…Musicians seem ready to balk the latest arbitration deal while other union members launched attacks at Fund for the Arts with many promising not to donate to the fundraising campaign that kicked off 2 weeks ago. “I will go to our members and advocate that they do not donate any money to the Fund for the Arts for these sinister acts upon the Louisville Orchestra,” says Craig Willam with Louisville Firefighters Local 345.

This is hardball with a vengeance, and, to the best of my knowledge, has never been tried before in an orchestral labor dispute. Obviously there are risks, one being that a power play of that rawness is going to be viewed by some as unseemly. But it’s hard to imagine anything else that could bring the major player in Louisville, the Fund for the Arts, into the equation as effectively. Stepping on someone’s oxygen line is seldom met with gratitude – but it can cause the oxygenee to want to fix the problem.

One other point should be made, though. There is a temptation amongst analysts of this (and many other disputes) to try to balance coverage and commentary by distributing blame more or less evenly; a problem that James Fallows at The Atlantic calls “false equivalence.” An excellent example was provided by Louisville Orchestra CEO Rob Birman when he said of the proposal to involve the Mayor:

Orchestra CEO Robert Birman said Monday that he has no comment on the unions’ request, except to say that Fischer’s office participated in the negotiation process last fall, when it brokered the hiring of labor relations expert Ralph Craviso with money from an anonymous donor. Those negotiations failed.

Come to think of it, that’s actually a better example of chutzpah, defined unforgettably by the late Leo Rosten as someone who murdered his parents pleading for mercy on the grounds that he’s an orphan.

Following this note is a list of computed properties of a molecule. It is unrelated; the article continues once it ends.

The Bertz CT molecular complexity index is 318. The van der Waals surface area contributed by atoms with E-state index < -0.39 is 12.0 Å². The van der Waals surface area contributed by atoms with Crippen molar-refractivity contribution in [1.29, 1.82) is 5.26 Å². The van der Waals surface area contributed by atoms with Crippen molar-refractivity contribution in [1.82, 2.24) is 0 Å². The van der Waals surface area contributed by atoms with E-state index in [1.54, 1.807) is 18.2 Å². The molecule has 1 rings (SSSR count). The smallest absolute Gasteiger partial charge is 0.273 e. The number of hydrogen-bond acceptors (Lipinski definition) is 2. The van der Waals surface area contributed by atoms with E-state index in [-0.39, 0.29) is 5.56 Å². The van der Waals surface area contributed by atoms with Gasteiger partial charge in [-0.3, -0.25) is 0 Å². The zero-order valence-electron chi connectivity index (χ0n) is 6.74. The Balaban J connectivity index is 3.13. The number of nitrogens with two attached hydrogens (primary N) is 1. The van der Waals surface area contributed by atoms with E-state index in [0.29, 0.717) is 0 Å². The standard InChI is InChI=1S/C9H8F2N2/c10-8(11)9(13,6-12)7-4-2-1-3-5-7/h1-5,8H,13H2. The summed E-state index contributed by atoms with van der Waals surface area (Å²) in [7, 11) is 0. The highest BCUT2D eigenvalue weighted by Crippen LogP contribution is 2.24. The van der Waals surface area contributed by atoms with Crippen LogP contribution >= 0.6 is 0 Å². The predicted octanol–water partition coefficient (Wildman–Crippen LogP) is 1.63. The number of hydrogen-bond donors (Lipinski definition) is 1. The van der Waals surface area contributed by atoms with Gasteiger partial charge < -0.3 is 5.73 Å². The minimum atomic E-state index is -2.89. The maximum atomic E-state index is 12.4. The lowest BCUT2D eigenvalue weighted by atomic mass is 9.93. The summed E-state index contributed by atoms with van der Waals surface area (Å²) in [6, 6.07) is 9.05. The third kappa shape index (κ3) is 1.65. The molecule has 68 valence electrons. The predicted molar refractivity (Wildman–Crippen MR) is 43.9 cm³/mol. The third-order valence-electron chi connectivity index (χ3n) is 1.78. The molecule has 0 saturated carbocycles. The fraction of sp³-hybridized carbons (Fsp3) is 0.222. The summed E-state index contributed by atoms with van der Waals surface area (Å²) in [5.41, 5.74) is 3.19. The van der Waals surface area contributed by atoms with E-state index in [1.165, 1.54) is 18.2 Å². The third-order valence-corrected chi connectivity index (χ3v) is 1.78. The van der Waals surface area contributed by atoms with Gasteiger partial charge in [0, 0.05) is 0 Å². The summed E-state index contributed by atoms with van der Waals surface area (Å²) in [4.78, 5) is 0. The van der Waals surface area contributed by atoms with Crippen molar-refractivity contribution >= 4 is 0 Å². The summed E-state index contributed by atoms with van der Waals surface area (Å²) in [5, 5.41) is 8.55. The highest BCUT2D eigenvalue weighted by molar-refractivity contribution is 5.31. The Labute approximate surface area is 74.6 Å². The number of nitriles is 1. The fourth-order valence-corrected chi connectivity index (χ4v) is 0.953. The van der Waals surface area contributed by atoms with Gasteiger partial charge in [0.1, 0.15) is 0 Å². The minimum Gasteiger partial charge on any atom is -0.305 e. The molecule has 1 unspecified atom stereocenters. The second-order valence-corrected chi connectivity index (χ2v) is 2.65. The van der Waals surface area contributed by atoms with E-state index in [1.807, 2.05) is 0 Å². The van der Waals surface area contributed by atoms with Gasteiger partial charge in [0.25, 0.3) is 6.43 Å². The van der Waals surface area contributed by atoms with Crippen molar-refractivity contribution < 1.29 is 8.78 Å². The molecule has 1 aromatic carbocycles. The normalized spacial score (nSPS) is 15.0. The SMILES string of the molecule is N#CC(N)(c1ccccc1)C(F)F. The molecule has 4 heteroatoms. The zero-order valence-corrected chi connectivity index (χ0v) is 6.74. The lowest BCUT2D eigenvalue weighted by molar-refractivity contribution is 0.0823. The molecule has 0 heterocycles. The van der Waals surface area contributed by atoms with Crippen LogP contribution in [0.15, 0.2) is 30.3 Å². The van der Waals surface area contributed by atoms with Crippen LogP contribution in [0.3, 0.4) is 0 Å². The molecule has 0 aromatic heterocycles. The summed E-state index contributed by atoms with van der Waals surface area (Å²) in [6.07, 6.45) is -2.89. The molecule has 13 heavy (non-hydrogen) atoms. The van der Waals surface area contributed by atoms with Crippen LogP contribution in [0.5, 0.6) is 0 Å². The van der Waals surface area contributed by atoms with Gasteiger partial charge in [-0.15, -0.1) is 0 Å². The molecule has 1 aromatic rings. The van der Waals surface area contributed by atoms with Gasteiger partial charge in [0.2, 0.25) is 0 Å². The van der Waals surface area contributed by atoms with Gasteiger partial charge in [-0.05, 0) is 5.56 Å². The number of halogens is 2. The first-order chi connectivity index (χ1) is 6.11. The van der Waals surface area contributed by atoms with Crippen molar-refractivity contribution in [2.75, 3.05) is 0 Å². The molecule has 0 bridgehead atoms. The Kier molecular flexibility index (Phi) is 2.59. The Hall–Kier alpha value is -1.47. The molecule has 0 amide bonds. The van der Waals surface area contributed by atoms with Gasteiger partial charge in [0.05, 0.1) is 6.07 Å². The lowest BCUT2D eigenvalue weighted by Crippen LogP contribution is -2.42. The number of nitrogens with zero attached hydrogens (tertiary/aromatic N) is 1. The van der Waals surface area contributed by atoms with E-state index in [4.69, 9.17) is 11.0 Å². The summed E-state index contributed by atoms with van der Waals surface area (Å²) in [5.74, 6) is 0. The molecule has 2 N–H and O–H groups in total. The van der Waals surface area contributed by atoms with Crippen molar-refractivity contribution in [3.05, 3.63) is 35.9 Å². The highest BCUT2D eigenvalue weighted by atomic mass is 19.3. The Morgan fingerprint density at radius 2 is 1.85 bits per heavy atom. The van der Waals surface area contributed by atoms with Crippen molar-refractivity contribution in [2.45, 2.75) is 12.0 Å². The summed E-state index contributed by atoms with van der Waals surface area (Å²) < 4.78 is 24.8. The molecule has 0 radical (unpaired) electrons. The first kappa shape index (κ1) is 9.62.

About the author

Robert Levine
Robert Levine

Robert Levine has been the Principal Violist of the Milwaukee Symphony since September 1987. Before coming to Milwaukee Mr. Levine had been a member of the Orford String Quartet, Quartet-in-Residence at the University of Toronto, with whom he toured extensively throughout Canada, the United States, and South America. Prior to joining the Orford Quartet, Mr. Levine had served as Principal Violist of The Saint Paul Chamber Orchestra for six years. He has also performed with the San Francisco Symphony, the London Symphony of Canada, and the Oklahoma City Symphony, as well as serving as guest principal with the orchestras of Indianapolis and Hong Kong.

He has performed as soloist with the Milwaukee Symphony Orchestra, The Saint Paul Chamber Orchestra, the Oklahoma City Symphony, the London Symphony of Canada, the Midsummer Mozart Festival (San Francisco), and numerous community orchestras in Northern California and Minnesota. He has also been featured on American Public Radio's nationally broadcast show "St. Paul Sunday Morning" on several occasions.

Mr. Levine has been an active chamber musician, having performed at the Festival Rolandseck in Germany, the Grand Teton Music Festival, the Palm Beach Festival, the "Strings in the Mountains" Festival in Colorado, and numerous concerts in the Twin Cities and Milwaukee. He has also been active in the field of new music, having commissioned and premiered works for viola and orchestra from Minnesota composers Janika Vandervelde and Libby Larsen.

Mr. Levine was chairman of the International Conference of Symphony and Opera Musicians from 1996 to 2002 and currently serves as President of the Milwaukee Musicians Association, Local 8 of the American Federation of Musicians, and as a member of the Board of Directors of the League of American Orchestras. He has written extensively about issues concerning orchestra musicians for publications of ICSOM, the AFM, the Symphony Orchestra Institute, and the League of American Orchestras.

Mr. Levine attended Stanford University and the Institute for Advanced Musical Studies in Switzerland. His primary teachers were Aaron Sten and Pamela Goldsmith. He also studied with Paul Doctor, Walter Trampler, Bruno Giuranna, and David Abel.

He lives with his wife Emily and his son Sam in Glendale.